It was another glorious morning in the Sea of Cortez. Out the portlight I could see our friends boats floating nearby, with subtle movements on deck. “They’re awake” I said as I shook Chris’s foot. He and Cleo were still curled up in bed while I was getting Avocet ready to move again.

Avocet, Avocet, Avocet, Kessel our VHF echoed through our otherwise-quiet-cabin with the sound of Olivia’s voice. We switched the channel and began chatting about our mornings and everything in between. I had missed our chats over the radio, and was sincerely glad to be back together again. “So… can I come with you guys?” She asked. Before Peter had a chance to realize he would be single handing for the next 4 hours to Honeymoon Cove on Isla Danzante.

With Olivia aboard it was the ladies time to shine. I was at the helm and she was my deck crew, helping raise the sails and get us on our way in the 3 knots of wind that blew through the anchorage. “How are you DOING THAT?!” Baron called from across the water. Peter was equally as frustrated, trying to catch whatever wind blew his way. As we made our way out into the Sea, we had a marvelous view of the two Hans Christians fighting to catch up. At least their tanbark sails looked gorgeous against the desert backdrop!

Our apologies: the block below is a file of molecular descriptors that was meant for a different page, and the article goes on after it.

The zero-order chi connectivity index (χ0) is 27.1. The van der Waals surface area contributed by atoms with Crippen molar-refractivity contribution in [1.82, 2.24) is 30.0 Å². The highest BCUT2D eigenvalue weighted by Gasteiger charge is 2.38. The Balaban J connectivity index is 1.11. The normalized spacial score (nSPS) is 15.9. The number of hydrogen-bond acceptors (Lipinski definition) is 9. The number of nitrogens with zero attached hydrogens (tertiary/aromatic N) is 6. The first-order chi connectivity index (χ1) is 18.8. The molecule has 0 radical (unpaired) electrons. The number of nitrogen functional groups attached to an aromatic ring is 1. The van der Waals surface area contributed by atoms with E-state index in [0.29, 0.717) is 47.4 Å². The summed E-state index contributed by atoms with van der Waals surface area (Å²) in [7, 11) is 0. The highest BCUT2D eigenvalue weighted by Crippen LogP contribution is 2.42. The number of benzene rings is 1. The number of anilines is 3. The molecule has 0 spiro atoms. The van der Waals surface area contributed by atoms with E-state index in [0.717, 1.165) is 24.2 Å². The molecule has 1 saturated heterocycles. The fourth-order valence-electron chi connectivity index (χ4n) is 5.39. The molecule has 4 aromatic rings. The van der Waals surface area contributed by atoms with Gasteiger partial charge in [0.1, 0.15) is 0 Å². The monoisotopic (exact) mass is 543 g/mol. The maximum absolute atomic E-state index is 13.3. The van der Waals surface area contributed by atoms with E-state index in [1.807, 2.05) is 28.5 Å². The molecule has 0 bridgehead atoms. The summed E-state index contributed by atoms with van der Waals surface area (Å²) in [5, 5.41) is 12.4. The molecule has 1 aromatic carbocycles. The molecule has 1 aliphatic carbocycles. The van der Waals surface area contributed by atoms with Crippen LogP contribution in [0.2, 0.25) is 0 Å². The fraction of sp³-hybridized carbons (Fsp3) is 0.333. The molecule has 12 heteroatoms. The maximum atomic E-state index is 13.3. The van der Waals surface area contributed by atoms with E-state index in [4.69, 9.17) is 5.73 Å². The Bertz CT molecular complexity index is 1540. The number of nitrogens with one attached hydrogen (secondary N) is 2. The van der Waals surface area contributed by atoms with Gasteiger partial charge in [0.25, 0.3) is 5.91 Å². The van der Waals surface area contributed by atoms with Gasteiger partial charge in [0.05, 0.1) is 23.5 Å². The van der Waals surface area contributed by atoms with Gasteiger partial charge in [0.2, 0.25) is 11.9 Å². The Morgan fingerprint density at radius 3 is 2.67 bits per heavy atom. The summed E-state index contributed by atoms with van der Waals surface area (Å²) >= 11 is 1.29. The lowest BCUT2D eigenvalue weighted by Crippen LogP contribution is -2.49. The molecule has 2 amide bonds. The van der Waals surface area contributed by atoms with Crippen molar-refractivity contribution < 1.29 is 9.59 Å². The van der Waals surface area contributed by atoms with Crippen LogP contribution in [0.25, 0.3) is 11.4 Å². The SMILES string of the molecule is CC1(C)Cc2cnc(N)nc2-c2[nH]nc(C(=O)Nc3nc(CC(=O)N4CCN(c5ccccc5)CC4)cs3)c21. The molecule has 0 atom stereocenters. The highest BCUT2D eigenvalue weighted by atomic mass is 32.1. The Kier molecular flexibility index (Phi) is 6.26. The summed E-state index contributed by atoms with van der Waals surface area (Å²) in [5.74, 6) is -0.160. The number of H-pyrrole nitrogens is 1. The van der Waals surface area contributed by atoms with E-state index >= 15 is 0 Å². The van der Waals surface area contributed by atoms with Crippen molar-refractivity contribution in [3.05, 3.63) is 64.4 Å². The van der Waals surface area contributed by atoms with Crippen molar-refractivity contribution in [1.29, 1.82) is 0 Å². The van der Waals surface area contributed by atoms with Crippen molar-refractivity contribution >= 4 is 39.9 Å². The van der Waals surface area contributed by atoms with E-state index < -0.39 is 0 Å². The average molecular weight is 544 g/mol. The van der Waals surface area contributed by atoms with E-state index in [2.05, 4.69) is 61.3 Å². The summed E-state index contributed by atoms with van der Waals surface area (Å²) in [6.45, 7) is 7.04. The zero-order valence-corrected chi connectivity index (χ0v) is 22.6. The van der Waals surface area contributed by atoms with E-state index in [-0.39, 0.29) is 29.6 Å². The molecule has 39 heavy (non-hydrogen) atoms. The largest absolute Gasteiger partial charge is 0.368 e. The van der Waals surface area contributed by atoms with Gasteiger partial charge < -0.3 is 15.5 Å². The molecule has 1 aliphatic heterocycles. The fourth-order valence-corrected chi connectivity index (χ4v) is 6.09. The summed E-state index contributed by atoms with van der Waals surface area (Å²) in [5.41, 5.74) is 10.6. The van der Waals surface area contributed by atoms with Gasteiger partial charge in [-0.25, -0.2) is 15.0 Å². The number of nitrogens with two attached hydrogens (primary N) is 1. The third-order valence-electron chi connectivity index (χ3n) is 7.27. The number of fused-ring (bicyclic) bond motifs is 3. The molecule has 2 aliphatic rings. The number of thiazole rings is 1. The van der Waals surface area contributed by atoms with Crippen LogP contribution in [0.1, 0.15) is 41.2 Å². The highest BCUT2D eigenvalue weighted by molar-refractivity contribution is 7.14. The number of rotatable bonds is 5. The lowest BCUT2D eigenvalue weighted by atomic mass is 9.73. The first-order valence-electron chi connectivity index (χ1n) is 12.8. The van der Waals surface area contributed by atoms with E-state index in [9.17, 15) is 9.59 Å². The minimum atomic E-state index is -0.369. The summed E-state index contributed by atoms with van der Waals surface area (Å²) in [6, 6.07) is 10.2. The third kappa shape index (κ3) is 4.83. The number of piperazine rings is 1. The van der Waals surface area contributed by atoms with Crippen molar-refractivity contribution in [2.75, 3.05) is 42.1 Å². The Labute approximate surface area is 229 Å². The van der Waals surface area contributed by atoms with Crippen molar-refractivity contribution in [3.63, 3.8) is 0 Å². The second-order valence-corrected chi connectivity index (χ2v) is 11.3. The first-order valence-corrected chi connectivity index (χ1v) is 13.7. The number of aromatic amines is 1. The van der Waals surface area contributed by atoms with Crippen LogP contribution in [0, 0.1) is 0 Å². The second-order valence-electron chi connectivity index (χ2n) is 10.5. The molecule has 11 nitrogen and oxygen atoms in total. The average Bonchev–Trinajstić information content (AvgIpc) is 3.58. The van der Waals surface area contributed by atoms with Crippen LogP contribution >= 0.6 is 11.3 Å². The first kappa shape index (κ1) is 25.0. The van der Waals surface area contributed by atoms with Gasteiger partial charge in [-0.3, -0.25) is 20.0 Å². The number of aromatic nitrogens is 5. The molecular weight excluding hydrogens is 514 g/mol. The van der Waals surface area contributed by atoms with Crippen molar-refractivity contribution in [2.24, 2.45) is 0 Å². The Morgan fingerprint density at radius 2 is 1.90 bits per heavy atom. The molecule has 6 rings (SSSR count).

Avocet, Avocet, Avocet, Kessel a few hours in and Kessel had caught up with the help of the ol’ engine. We could hear Peter’s playlist from the cockpit where we had been blasting my new favorite song Volare, by Gipsy Kings. Everytime I hear it, I think of Max, Karen, Jay, Kenna and the Green Tomato where we danced the nights away. “Can I have my wife back please?” Peter yelled from across the water. Ginger was wearing her doggy life vest, and wagging her tail when she saw Olivia. “She’s not your wife yet!” Chris called back. Besides, we were almost to our destination and with extra hands felt even more confident flying the drone to capture our gorgeous spinnaker sails propelling us along.